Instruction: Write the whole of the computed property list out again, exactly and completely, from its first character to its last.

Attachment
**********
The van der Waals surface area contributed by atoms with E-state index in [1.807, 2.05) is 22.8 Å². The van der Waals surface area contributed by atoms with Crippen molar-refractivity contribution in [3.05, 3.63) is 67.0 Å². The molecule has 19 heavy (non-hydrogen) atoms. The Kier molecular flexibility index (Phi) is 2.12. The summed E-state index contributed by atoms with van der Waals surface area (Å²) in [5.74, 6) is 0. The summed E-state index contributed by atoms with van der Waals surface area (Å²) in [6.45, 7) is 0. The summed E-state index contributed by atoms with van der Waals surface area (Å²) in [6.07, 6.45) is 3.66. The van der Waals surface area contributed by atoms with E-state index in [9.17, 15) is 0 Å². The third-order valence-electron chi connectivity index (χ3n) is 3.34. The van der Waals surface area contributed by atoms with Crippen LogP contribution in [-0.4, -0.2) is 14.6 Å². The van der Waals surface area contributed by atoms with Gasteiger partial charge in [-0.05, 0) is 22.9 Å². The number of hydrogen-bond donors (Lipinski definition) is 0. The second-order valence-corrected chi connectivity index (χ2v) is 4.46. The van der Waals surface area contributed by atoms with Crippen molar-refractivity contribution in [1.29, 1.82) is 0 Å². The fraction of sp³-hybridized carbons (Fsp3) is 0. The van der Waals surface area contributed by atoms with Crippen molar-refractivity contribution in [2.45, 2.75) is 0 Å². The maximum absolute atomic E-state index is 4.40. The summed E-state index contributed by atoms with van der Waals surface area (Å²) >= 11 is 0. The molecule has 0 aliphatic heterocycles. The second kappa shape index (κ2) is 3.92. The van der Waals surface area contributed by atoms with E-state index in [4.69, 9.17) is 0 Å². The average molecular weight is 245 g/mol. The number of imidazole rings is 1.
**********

The van der Waals surface area contributed by atoms with E-state index in [1.807, 2.05) is 22.8 Å². The van der Waals surface area contributed by atoms with Crippen molar-refractivity contribution in [3.05, 3.63) is 67.0 Å². The molecule has 19 heavy (non-hydrogen) atoms. The Kier molecular flexibility index (Phi) is 2.12. The summed E-state index contributed by atoms with van der Waals surface area (Å²) in [5.74, 6) is 0. The summed E-state index contributed by atoms with van der Waals surface area (Å²) in [6.45, 7) is 0. The summed E-state index contributed by atoms with van der Waals surface area (Å²) in [6.07, 6.45) is 3.66. The van der Waals surface area contributed by atoms with E-state index in [9.17, 15) is 0 Å². The third-order valence-electron chi connectivity index (χ3n) is 3.34. The van der Waals surface area contributed by atoms with Crippen LogP contribution in [-0.4, -0.2) is 14.6 Å². The van der Waals surface area contributed by atoms with Gasteiger partial charge in [-0.05, 0) is 22.9 Å². The number of hydrogen-bond donors (Lipinski definition) is 0. The second-order valence-corrected chi connectivity index (χ2v) is 4.46. The van der Waals surface area contributed by atoms with Crippen molar-refractivity contribution in [1.29, 1.82) is 0 Å². The fraction of sp³-hybridized carbons (Fsp3) is 0. The van der Waals surface area contributed by atoms with Crippen molar-refractivity contribution in [2.45, 2.75) is 0 Å². The maximum absolute atomic E-state index is 4.40. The summed E-state index contributed by atoms with van der Waals surface area (Å²) >= 11 is 0. The molecule has 0 aliphatic heterocycles. The second kappa shape index (κ2) is 3.92. The van der Waals surface area contributed by atoms with E-state index in [4.69, 9.17) is 0 Å². The average molecular weight is 245 g/mol. The number of imidazole rings is 1.